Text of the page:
Former NJ Governor Chris Christie once slammed Eli Manning over QB's role in fake memorabilia scandal - "Liar"
Despite being one of the best quarterbacks in New York Giants history, Eli Manning is a rather divisive figure among fans. On one hand, his first of two Super Bowl wins against Tom Brady and the New England Patriots is the stuff of legend, as he led a 10-6 wild card roster to triumph over an unbeaten team that can arguably be called one of the greatest ever assembled.
On the other, though, fans can be forgiven for thinking he was only, at best, a decent player who could never live up to his elder brother Peyton. And that is not to mention a time when he almost ruined his image overnight.
In 2014, Eric Inselberg, Michael Jakab and Sean Godown, three sports memorabilia collectors, filed a civil suit against Manning for fraud and racketeering, alleging that he had been selling them fraudulent memorabilia, specifically helmets. Their main piece of evidence was this 2010 email that Manning sent to Joe Skiba, the Giants' equipment manager at the time:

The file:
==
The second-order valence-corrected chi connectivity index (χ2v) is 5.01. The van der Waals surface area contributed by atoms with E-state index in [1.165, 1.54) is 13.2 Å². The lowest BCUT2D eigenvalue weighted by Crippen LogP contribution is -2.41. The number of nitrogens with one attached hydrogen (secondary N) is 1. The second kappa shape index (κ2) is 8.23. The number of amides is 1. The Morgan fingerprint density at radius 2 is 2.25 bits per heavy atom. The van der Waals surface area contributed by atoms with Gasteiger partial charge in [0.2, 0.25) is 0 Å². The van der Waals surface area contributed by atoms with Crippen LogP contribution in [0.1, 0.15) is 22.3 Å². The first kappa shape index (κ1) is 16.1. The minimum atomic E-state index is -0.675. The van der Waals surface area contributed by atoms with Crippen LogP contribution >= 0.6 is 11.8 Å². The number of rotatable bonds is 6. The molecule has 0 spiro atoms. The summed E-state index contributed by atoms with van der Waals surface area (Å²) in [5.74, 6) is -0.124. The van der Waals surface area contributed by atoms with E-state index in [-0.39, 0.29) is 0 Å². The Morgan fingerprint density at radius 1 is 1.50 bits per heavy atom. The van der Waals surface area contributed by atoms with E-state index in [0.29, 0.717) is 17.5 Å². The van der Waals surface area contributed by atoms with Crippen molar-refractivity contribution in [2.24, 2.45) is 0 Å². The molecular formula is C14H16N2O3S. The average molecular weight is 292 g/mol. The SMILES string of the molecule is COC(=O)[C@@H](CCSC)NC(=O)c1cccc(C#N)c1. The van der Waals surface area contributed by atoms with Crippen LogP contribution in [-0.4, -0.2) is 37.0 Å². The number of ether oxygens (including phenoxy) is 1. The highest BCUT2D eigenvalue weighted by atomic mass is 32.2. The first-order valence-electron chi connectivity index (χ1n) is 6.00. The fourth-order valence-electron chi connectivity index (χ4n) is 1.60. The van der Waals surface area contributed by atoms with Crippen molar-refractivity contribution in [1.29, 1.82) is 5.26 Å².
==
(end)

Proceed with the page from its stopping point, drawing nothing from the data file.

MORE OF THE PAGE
"2 helmets that can pass as game used. That is it. Eli."
Chris Christie was the governor of New Jersey (where the Giants are based) at the time of the scandal. And speaking about it on KFAN 660-AM's Boomer & Carton in 2017, he was very critical of the quarterback:
"The liar Eli Manning - he got caught. Could you ever imagine Peyton being involved in this? No, definitely not. Peyton's smarter."
He also claimed that the Giants themselves were complicit:
"The Giants participated in this as well, so John Mara's going to have to open the checkbook. Now there's all kinds of ramifications for the Giants as a brand. Are they a lying cheating franchise?"
What eventually happened in Eli Manning's fake memorabilia case?
The Giants themselves and owner John Mara were also named co-defendants in that lawsuit. Manning, who was on the downswing of his career by then, denied all allegations, saying:
"I will say I have never done what I have been accused of doing. I have no reason nor have I had any reason to do anything of that nature. I have done nothing wrong and I have nothing to hide, and I know when this is done everyone will see it the same way."
The Giants QB eventually settled with his accusers in 2018. Terms of the settlement were not revealed, but the attorneys for both sides did say the following:
"All parties are grateful to have the matter, which began in 2014, concluded and are now focused on football, the fans and the future."